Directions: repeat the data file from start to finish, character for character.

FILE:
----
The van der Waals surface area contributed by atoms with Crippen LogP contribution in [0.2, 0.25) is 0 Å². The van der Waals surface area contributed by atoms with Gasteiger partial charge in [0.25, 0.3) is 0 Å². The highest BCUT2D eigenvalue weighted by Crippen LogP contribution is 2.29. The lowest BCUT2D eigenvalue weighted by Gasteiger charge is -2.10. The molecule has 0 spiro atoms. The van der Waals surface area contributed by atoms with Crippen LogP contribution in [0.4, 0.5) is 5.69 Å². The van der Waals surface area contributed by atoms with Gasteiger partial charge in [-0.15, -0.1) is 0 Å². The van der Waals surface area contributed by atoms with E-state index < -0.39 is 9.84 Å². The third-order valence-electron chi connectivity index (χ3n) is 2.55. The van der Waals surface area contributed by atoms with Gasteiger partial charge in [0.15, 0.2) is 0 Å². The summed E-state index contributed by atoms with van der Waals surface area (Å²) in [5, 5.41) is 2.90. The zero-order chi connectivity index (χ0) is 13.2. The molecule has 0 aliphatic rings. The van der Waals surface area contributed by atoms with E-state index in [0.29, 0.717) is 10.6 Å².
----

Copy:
The van der Waals surface area contributed by atoms with Crippen LogP contribution in [0.2, 0.25) is 0 Å². The van der Waals surface area contributed by atoms with Gasteiger partial charge in [0.25, 0.3) is 0 Å². The highest BCUT2D eigenvalue weighted by Crippen LogP contribution is 2.29. The lowest BCUT2D eigenvalue weighted by Gasteiger charge is -2.10. The molecule has 0 spiro atoms. The van der Waals surface area contributed by atoms with Crippen LogP contribution in [0.4, 0.5) is 5.69 Å². The van der Waals surface area contributed by atoms with Gasteiger partial charge in [-0.15, -0.1) is 0 Å². The van der Waals surface area contributed by atoms with E-state index < -0.39 is 9.84 Å². The third-order valence-electron chi connectivity index (χ3n) is 2.55. The van der Waals surface area contributed by atoms with Gasteiger partial charge in [0.15, 0.2) is 0 Å². The summed E-state index contributed by atoms with van der Waals surface area (Å²) in [5, 5.41) is 2.90. The zero-order chi connectivity index (χ0) is 13.2. The molecule has 0 aliphatic rings. The van der Waals surface area contributed by atoms with E-state index in [0.29, 0.717) is 10.6 Å².